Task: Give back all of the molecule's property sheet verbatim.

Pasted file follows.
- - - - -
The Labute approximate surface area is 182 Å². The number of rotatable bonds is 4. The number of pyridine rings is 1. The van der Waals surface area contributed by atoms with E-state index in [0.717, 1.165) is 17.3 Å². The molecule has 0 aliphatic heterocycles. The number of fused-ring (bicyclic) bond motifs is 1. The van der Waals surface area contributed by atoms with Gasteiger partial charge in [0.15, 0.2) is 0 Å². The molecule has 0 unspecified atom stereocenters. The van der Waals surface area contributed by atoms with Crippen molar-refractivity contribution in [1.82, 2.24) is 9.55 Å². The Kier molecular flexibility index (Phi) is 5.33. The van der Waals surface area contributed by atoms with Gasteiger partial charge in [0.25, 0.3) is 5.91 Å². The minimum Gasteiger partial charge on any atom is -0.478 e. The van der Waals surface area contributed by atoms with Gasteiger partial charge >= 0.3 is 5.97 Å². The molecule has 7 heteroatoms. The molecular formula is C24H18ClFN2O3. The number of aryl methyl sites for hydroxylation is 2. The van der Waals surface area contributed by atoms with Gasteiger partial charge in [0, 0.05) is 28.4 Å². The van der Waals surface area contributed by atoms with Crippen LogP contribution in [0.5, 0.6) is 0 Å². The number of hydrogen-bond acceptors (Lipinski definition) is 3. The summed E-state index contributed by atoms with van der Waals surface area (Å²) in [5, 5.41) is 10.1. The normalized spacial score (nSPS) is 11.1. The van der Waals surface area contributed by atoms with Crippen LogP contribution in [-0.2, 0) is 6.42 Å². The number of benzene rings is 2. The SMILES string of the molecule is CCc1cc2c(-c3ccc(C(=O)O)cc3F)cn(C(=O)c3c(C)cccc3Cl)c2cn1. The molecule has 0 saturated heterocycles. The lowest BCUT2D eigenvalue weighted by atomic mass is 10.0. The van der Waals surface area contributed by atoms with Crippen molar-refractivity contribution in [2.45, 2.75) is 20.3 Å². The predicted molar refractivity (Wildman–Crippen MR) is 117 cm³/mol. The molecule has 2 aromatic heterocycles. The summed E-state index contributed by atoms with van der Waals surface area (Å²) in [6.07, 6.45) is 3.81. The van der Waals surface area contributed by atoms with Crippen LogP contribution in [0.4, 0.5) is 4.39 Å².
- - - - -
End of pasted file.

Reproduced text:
The Labute approximate surface area is 182 Å². The number of rotatable bonds is 4. The number of pyridine rings is 1. The van der Waals surface area contributed by atoms with E-state index in [0.717, 1.165) is 17.3 Å². The molecule has 0 aliphatic heterocycles. The number of fused-ring (bicyclic) bond motifs is 1. The van der Waals surface area contributed by atoms with Gasteiger partial charge in [0.15, 0.2) is 0 Å². The molecule has 0 unspecified atom stereocenters. The van der Waals surface area contributed by atoms with Crippen molar-refractivity contribution in [1.82, 2.24) is 9.55 Å². The Kier molecular flexibility index (Phi) is 5.33. The van der Waals surface area contributed by atoms with Gasteiger partial charge in [0.25, 0.3) is 5.91 Å². The minimum Gasteiger partial charge on any atom is -0.478 e. The van der Waals surface area contributed by atoms with Gasteiger partial charge >= 0.3 is 5.97 Å². The molecule has 7 heteroatoms. The molecular formula is C24H18ClFN2O3. The number of aryl methyl sites for hydroxylation is 2. The van der Waals surface area contributed by atoms with Gasteiger partial charge in [0, 0.05) is 28.4 Å². The van der Waals surface area contributed by atoms with Crippen LogP contribution in [0.5, 0.6) is 0 Å². The number of hydrogen-bond acceptors (Lipinski definition) is 3. The summed E-state index contributed by atoms with van der Waals surface area (Å²) in [5, 5.41) is 10.1. The normalized spacial score (nSPS) is 11.1. The van der Waals surface area contributed by atoms with Crippen LogP contribution in [-0.2, 0) is 6.42 Å². The number of benzene rings is 2. The SMILES string of the molecule is CCc1cc2c(-c3ccc(C(=O)O)cc3F)cn(C(=O)c3c(C)cccc3Cl)c2cn1. The molecule has 0 saturated heterocycles. The lowest BCUT2D eigenvalue weighted by atomic mass is 10.0. The van der Waals surface area contributed by atoms with Crippen molar-refractivity contribution in [2.45, 2.75) is 20.3 Å². The predicted molar refractivity (Wildman–Crippen MR) is 117 cm³/mol. The molecule has 2 aromatic heterocycles. The summed E-state index contributed by atoms with van der Waals surface area (Å²) in [6.07, 6.45) is 3.81. The van der Waals surface area contributed by atoms with Crippen LogP contribution in [0.4, 0.5) is 4.39 Å².